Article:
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Distributor's Link Magazine Fall 2023 / Vol 46 No 4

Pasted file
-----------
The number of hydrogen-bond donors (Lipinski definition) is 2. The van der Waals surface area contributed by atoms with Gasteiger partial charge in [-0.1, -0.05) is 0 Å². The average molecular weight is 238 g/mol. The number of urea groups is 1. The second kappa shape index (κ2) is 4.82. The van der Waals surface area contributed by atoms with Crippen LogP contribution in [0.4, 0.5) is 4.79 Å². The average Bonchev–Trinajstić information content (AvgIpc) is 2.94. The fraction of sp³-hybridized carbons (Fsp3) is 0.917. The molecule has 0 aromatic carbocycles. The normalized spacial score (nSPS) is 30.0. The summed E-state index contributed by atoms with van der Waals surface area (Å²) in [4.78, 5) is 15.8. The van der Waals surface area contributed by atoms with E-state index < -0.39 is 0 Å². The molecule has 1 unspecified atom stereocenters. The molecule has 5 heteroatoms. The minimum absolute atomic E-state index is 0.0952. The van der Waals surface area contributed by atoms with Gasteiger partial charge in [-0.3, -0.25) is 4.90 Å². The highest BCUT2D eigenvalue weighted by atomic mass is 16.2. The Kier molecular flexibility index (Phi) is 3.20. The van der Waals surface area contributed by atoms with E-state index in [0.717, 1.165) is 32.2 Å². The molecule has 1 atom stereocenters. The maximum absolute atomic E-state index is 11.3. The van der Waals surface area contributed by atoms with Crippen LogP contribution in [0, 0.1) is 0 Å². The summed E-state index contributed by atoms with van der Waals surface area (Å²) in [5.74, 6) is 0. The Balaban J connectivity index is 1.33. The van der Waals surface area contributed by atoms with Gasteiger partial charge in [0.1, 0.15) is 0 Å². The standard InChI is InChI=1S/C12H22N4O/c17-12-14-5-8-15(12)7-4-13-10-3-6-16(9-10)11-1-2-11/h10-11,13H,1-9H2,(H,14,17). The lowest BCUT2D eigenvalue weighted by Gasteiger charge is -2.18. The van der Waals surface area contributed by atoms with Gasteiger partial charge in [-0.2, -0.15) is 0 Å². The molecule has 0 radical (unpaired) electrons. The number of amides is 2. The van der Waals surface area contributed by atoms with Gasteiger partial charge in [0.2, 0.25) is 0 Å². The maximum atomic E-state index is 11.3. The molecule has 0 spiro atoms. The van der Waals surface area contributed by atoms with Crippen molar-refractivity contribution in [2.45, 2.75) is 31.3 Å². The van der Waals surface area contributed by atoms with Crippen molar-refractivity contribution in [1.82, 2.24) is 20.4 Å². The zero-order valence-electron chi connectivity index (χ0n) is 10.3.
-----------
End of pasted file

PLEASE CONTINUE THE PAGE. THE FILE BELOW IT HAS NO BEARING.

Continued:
40 THE DISTRIBUTOR’S LINK GLOBALFASTENERNEWS.COM by JOHN WOLZ EDITOR ECONOMIST TELLS NFDA: POST-COVID LET-DOWN APPEARS TO BE SOFT LANDING Yes, the U.S. economy is headed toward a recession, but “we can have a soft landing,” economist Patrick Lucas of ACI Economics told the National Fastener Distributors Association. One might expect a crash upon coming down from the “sugar rush” of massive government Covid spending, but the U.S. economy is going to be “more like a nap,” Lucas predicted. The U.S. economy is “headed toward normalization.” Growth will be slow this year and “negative next year,” Lucas forecast. Expect margins to erode. To prepare for a slower economy, Lucas advised NFDA members at the association’s 2023 annual meeting to “lose the losers” among product lines. “Scale back,” he said. “Know what is driving your business.” Where are backlogs? Where are possible order cancellations? Budget for lower inventory. “Focus on ‘buy low, sell high’,” Lucas advised. Grow your share of the market and emphasize competitive advantages. Also “focus on talent retention” for growth in 2025. Inflation is “starting to ease,” ITR finds. “Federal Reserve tools take a long time to work,” Lucas explained. Producer prices are “flattening out” and steel scrap prices are declining, he noted. The automotive industry is still recovering from supply chain problems which slowed production post-Covid, Lucas noted. There are “favorable trends in utilities,” he pointed out. However, new machinery orders will be down 3% in 2024, he predicted. Economists are watching Federal Reserve interest rate actions for clues. “Higher interest rates drag down the economy,” Lucas said. There is “angst” among those who went through the “Great Recession of 2008,” but Lucas termed the next “more mild.” ITR has pushed-back its forecast of a full-fledged depression from the late 2020s to a 2030 / 2036 period. Contributing factors include demographics, health care costs of an aging population, entitlements, inflation and the U.S. national debt. Lucas advised having cash available at the end of the decade. The U.S. totals 25.4% of the world GDP, followed by China at 18.1%; Japan 4.2% and Germany 4.1% Countries with higher economic potential include India and Mexico, which have younger populations, Lucas said. Factors boosting the U.S. include a strong infrastructure and political stability. ¤ Incomes “are doing ‘okay’ now,” ITR finds. Credit card debt is low. Company delinquencies and bankruptcies are low. Liquid assets are up. ¤ China is “becoming more of a problem going forward with mounting risks.” Conversely, Russia is “hallowed out,” Lucas ¤ U.S. nationalism presents “new business opportunities” with ‘Made in America’ products. ¤ Best chance to get loans when banks are tightening credit? Loans for investments in efficiency, Lucas said. vThe labor market traditionally lags the economy. Today unemployment is the lowest in 21 years. The U.S. Infrastructure law is ramping up spending on roads and bridges, railroads, public transit, road safety PODs. The law will buffer other declines. BUSINESS FOCUS ARTICLE GLOBALFASTENERNEWS.COM


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